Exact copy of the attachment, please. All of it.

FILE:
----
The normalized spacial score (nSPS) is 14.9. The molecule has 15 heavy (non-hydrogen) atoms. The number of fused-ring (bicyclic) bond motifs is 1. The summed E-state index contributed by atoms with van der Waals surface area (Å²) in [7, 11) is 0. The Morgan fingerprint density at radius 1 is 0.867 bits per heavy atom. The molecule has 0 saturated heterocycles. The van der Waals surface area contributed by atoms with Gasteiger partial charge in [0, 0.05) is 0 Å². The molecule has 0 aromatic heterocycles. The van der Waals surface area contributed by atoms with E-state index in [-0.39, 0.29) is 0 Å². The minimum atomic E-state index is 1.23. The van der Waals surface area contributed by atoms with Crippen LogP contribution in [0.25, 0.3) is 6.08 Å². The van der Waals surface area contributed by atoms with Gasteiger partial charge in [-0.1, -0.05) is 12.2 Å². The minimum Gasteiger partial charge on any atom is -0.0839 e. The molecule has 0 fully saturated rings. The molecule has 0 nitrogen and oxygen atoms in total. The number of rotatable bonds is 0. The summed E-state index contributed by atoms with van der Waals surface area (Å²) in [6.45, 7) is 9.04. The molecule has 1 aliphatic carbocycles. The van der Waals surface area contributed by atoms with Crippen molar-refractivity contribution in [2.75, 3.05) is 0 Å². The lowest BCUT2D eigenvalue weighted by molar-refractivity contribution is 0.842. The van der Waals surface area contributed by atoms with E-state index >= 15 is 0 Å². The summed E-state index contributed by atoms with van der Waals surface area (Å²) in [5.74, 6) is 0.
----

The normalized spacial score (nSPS) is 14.9. The molecule has 15 heavy (non-hydrogen) atoms. The number of fused-ring (bicyclic) bond motifs is 1. The summed E-state index contributed by atoms with van der Waals surface area (Å²) in [7, 11) is 0. The Morgan fingerprint density at radius 1 is 0.867 bits per heavy atom. The molecule has 0 saturated heterocycles. The van der Waals surface area contributed by atoms with Gasteiger partial charge in [0, 0.05) is 0 Å². The molecule has 0 aromatic heterocycles. The van der Waals surface area contributed by atoms with E-state index in [-0.39, 0.29) is 0 Å². The minimum atomic E-state index is 1.23. The van der Waals surface area contributed by atoms with Crippen LogP contribution in [0.25, 0.3) is 6.08 Å². The van der Waals surface area contributed by atoms with Gasteiger partial charge in [-0.1, -0.05) is 12.2 Å². The minimum Gasteiger partial charge on any atom is -0.0839 e. The molecule has 0 fully saturated rings. The molecule has 0 nitrogen and oxygen atoms in total. The number of rotatable bonds is 0. The summed E-state index contributed by atoms with van der Waals surface area (Å²) in [6.45, 7) is 9.04. The molecule has 1 aliphatic carbocycles. The van der Waals surface area contributed by atoms with Crippen molar-refractivity contribution in [2.75, 3.05) is 0 Å². The lowest BCUT2D eigenvalue weighted by molar-refractivity contribution is 0.842. The van der Waals surface area contributed by atoms with E-state index >= 15 is 0 Å². The summed E-state index contributed by atoms with van der Waals surface area (Å²) in [5.74, 6) is 0.